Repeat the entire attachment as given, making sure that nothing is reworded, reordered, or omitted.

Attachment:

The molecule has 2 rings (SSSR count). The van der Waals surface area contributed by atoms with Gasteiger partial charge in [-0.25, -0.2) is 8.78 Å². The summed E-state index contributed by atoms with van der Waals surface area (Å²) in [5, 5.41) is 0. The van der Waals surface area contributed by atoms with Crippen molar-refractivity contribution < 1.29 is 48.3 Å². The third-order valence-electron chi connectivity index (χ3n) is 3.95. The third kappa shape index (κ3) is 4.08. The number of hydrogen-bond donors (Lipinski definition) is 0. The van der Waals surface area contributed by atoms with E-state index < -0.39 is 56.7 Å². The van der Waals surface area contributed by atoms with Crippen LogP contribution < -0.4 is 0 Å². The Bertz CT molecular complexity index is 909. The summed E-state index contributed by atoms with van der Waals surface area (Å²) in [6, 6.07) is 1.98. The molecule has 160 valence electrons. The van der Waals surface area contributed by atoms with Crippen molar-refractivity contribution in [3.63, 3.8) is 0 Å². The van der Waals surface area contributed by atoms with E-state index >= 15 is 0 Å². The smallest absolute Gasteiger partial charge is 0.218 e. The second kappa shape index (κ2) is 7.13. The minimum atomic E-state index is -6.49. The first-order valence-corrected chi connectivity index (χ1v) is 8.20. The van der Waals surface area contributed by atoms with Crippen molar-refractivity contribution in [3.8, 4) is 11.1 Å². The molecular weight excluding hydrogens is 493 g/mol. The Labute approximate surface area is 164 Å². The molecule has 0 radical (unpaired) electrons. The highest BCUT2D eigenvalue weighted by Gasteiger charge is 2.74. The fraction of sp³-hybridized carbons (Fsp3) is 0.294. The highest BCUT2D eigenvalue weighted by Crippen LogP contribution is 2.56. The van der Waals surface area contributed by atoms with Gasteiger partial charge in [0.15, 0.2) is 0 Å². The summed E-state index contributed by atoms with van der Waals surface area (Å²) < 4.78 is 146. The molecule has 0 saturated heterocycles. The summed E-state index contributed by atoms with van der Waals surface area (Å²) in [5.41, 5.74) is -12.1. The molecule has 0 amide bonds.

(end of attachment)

The molecule has 2 rings (SSSR count). The van der Waals surface area contributed by atoms with Gasteiger partial charge in [-0.25, -0.2) is 8.78 Å². The summed E-state index contributed by atoms with van der Waals surface area (Å²) in [5, 5.41) is 0. The van der Waals surface area contributed by atoms with Crippen molar-refractivity contribution < 1.29 is 48.3 Å². The third-order valence-electron chi connectivity index (χ3n) is 3.95. The third kappa shape index (κ3) is 4.08. The number of hydrogen-bond donors (Lipinski definition) is 0. The van der Waals surface area contributed by atoms with E-state index < -0.39 is 56.7 Å². The van der Waals surface area contributed by atoms with Crippen LogP contribution < -0.4 is 0 Å². The Bertz CT molecular complexity index is 909. The summed E-state index contributed by atoms with van der Waals surface area (Å²) in [6, 6.07) is 1.98. The molecule has 160 valence electrons. The van der Waals surface area contributed by atoms with Crippen molar-refractivity contribution in [3.63, 3.8) is 0 Å². The van der Waals surface area contributed by atoms with E-state index >= 15 is 0 Å². The smallest absolute Gasteiger partial charge is 0.218 e. The second kappa shape index (κ2) is 7.13. The minimum atomic E-state index is -6.49. The first-order valence-corrected chi connectivity index (χ1v) is 8.20. The van der Waals surface area contributed by atoms with Crippen molar-refractivity contribution in [3.8, 4) is 11.1 Å². The molecular weight excluding hydrogens is 493 g/mol. The Labute approximate surface area is 164 Å². The molecule has 0 radical (unpaired) electrons. The highest BCUT2D eigenvalue weighted by Gasteiger charge is 2.74. The fraction of sp³-hybridized carbons (Fsp3) is 0.294. The highest BCUT2D eigenvalue weighted by Crippen LogP contribution is 2.56. The van der Waals surface area contributed by atoms with Gasteiger partial charge in [0.15, 0.2) is 0 Å². The summed E-state index contributed by atoms with van der Waals surface area (Å²) < 4.78 is 146. The molecule has 0 saturated heterocycles. The summed E-state index contributed by atoms with van der Waals surface area (Å²) in [5.41, 5.74) is -12.1. The molecule has 0 amide bonds.